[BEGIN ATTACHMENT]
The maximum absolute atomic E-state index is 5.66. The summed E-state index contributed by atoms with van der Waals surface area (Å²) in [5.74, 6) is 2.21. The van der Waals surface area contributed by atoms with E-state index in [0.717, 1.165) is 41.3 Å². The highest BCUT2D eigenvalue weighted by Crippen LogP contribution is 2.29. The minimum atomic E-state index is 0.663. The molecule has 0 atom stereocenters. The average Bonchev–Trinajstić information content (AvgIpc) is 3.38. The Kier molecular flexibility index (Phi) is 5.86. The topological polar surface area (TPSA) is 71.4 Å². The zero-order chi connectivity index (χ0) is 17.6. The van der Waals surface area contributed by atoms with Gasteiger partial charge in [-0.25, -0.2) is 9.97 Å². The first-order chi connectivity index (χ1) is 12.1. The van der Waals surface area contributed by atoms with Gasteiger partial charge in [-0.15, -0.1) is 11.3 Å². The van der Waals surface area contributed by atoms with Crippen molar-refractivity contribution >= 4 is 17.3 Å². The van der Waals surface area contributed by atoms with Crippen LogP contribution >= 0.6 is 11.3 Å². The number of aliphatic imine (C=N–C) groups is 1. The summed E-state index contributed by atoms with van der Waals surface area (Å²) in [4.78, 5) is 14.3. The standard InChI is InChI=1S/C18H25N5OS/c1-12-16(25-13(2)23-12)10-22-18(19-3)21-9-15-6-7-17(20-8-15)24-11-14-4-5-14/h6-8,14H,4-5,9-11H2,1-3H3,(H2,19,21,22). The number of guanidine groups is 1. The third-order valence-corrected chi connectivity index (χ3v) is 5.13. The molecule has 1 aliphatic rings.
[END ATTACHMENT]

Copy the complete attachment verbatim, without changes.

The maximum absolute atomic E-state index is 5.66. The summed E-state index contributed by atoms with van der Waals surface area (Å²) in [5.74, 6) is 2.21. The van der Waals surface area contributed by atoms with E-state index in [0.717, 1.165) is 41.3 Å². The highest BCUT2D eigenvalue weighted by Crippen LogP contribution is 2.29. The minimum atomic E-state index is 0.663. The molecule has 0 atom stereocenters. The average Bonchev–Trinajstić information content (AvgIpc) is 3.38. The Kier molecular flexibility index (Phi) is 5.86. The topological polar surface area (TPSA) is 71.4 Å². The zero-order chi connectivity index (χ0) is 17.6. The van der Waals surface area contributed by atoms with Gasteiger partial charge in [-0.25, -0.2) is 9.97 Å². The first-order chi connectivity index (χ1) is 12.1. The van der Waals surface area contributed by atoms with Gasteiger partial charge in [-0.15, -0.1) is 11.3 Å². The van der Waals surface area contributed by atoms with Crippen molar-refractivity contribution >= 4 is 17.3 Å². The van der Waals surface area contributed by atoms with Crippen LogP contribution >= 0.6 is 11.3 Å². The number of aliphatic imine (C=N–C) groups is 1. The summed E-state index contributed by atoms with van der Waals surface area (Å²) in [4.78, 5) is 14.3. The standard InChI is InChI=1S/C18H25N5OS/c1-12-16(25-13(2)23-12)10-22-18(19-3)21-9-15-6-7-17(20-8-15)24-11-14-4-5-14/h6-8,14H,4-5,9-11H2,1-3H3,(H2,19,21,22). The number of guanidine groups is 1. The third-order valence-corrected chi connectivity index (χ3v) is 5.13. The molecule has 1 aliphatic rings.